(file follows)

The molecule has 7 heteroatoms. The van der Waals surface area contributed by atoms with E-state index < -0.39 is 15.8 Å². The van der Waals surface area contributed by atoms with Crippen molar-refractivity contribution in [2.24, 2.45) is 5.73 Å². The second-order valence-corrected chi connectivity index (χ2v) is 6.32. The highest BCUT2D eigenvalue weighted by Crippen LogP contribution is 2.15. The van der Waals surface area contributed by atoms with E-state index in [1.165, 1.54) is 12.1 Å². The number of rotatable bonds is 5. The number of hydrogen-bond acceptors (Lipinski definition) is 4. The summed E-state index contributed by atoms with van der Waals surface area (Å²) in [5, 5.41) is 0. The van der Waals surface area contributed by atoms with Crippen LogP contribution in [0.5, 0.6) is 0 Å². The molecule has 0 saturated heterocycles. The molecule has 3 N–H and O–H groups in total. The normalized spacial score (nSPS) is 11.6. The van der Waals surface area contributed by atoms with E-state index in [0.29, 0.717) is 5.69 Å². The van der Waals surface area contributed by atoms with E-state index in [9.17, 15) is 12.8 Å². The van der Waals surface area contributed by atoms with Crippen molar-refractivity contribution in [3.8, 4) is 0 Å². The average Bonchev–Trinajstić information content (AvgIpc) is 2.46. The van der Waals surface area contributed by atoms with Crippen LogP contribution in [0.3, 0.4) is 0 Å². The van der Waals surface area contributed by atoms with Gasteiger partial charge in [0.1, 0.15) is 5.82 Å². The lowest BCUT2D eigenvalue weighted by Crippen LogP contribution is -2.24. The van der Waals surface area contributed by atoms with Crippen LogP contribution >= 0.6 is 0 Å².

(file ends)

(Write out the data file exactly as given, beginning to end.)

The molecule has 7 heteroatoms. The van der Waals surface area contributed by atoms with E-state index < -0.39 is 15.8 Å². The van der Waals surface area contributed by atoms with Crippen molar-refractivity contribution in [2.24, 2.45) is 5.73 Å². The second-order valence-corrected chi connectivity index (χ2v) is 6.32. The highest BCUT2D eigenvalue weighted by Crippen LogP contribution is 2.15. The van der Waals surface area contributed by atoms with E-state index in [1.165, 1.54) is 12.1 Å². The number of rotatable bonds is 5. The number of hydrogen-bond acceptors (Lipinski definition) is 4. The summed E-state index contributed by atoms with van der Waals surface area (Å²) in [5, 5.41) is 0. The van der Waals surface area contributed by atoms with Crippen LogP contribution in [0.5, 0.6) is 0 Å². The molecule has 0 saturated heterocycles. The molecule has 3 N–H and O–H groups in total. The normalized spacial score (nSPS) is 11.6. The van der Waals surface area contributed by atoms with E-state index in [0.29, 0.717) is 5.69 Å². The van der Waals surface area contributed by atoms with E-state index in [9.17, 15) is 12.8 Å². The van der Waals surface area contributed by atoms with Crippen molar-refractivity contribution in [3.8, 4) is 0 Å². The average Bonchev–Trinajstić information content (AvgIpc) is 2.46. The van der Waals surface area contributed by atoms with Crippen LogP contribution in [0.3, 0.4) is 0 Å². The van der Waals surface area contributed by atoms with Gasteiger partial charge in [0.1, 0.15) is 5.82 Å². The lowest BCUT2D eigenvalue weighted by Crippen LogP contribution is -2.24. The van der Waals surface area contributed by atoms with Crippen LogP contribution >= 0.6 is 0 Å².